PathologyAfter entering the blood stream the virus invades internal organs andskin.The time frame for the incubation of small pox is 10 to 12 days.
There is no proven treatment for smallpox, but research to evaluate new antiviral agents is ongoing. Laboratory studies suggest that the drug cidofovir may fight against the smallpox virus. Patients with smallpox can benefit from supportive therapy such as wound care and infection control, fluid therapy, possible ventilator assistance and antibiotics for any secondary bacterial infections that may occur.
Vaccinia immune globulin (VIG) can be offered to persons exposed to smallpox as a prophylaxis. Vaccination within three days of exposure can aid in the treatment by preventing or significantly lessen the severity of smallpox symptoms in the vast majority of people.
Prevention of smallpox rests on two pillars: 1. Vaccination 2. Isolation of patients if they develop fever.
The smallpox vaccine is made from a virus called vaccinia which is a “pox”-type virus related to smallpox. The smallpox vaccine contains the “live” vaccinia virus—not dead virus like many other vaccines. Also, the vaccine can have side effects. The vaccine does not contain the smallpox virus and cannot give you smallpox.
The only smallpox vaccine currently licensed by the Food and Drug Administration is Dryvax. The vaccine was first approved in 1931, and the existing lots were manufactured in the 1970s and early 1980s and stored frozen
Smallpox vaccination provides high level immunity for 3 to 5 years and decreasing immunity thereafter. If a person is vaccinated again later, immunity lasts even longer. Historically, the vaccine has been effective in preventing smallpox infection in 95% of those vaccinated.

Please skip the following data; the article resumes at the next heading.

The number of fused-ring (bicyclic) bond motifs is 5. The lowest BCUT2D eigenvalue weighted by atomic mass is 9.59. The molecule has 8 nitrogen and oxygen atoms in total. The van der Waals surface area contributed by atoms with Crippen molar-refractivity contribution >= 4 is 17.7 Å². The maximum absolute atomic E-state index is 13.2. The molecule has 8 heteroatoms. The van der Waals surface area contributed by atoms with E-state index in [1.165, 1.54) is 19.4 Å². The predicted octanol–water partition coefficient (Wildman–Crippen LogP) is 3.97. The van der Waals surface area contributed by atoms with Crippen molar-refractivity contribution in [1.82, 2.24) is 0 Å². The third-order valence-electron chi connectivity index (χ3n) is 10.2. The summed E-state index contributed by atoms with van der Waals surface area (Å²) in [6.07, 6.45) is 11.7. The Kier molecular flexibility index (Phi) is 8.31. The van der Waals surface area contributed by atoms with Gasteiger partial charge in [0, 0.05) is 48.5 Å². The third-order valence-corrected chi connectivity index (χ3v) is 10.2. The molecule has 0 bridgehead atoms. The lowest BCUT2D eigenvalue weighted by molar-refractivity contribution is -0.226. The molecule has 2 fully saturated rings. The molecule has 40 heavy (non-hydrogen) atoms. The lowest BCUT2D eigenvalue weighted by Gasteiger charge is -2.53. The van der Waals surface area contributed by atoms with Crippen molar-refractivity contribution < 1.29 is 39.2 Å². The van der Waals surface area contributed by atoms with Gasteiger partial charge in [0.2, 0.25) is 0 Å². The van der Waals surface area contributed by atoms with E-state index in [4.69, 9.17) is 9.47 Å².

The vaccine is given using a bifurcated (two-pronged) needle that is dipped into the vaccine solution. The pricking of the skin will cause a sore spot and one or two droplets of blood to form. The vaccine usually is given in the upper arm. If the vaccination is successful, a red and itchy bump develops at the vaccine site in three or four days.
Figure: Smallpox vaccination site, Day 4 through 21.
After vaccination, it is important to follow care instructions for the site of the vaccine. Because the virus is live, it can spread to other parts of the body, or to other people. The vaccinia virus (the live virus in the smallpox vaccine) may cause rash, fever, and head and body aches. In certain groups of people, complications from the vaccinia virus can be severe.
Smallpox is considered one of the most serious bioterrorist threats. It was used as a biological weapon during the French and Indian Wars, (1754 to 1767) when British soldiers distributed smallpox-infected blankets to American Indians. In the 1980s, the Soviet Union developed variola as an aerosol biological weapon and produced tons of virus-laden material annually intended for intercontinental ballistic missiles.
Several factors contribute to the concern about the use of smallpox as a biological weapon: Variola can spread from person to person. There is no widely available or licensed treatment for the disease. It has a high fatality rate. Variola is relatively stable as an aerosol. The infectious dose is small.
Since routine smallpox immunization ceased in the United States in 1972 and in all other countries by 1983, the global population is extremely vulnerable to the disease. Most of the world’s population has never been vaccinated or was vaccinated so long ago that immunity to smallpox has waned. Because there are no symptoms at the time of exposure, a covert release of variola may not be detected until sick people begin showing up at doctors offices and hospitals.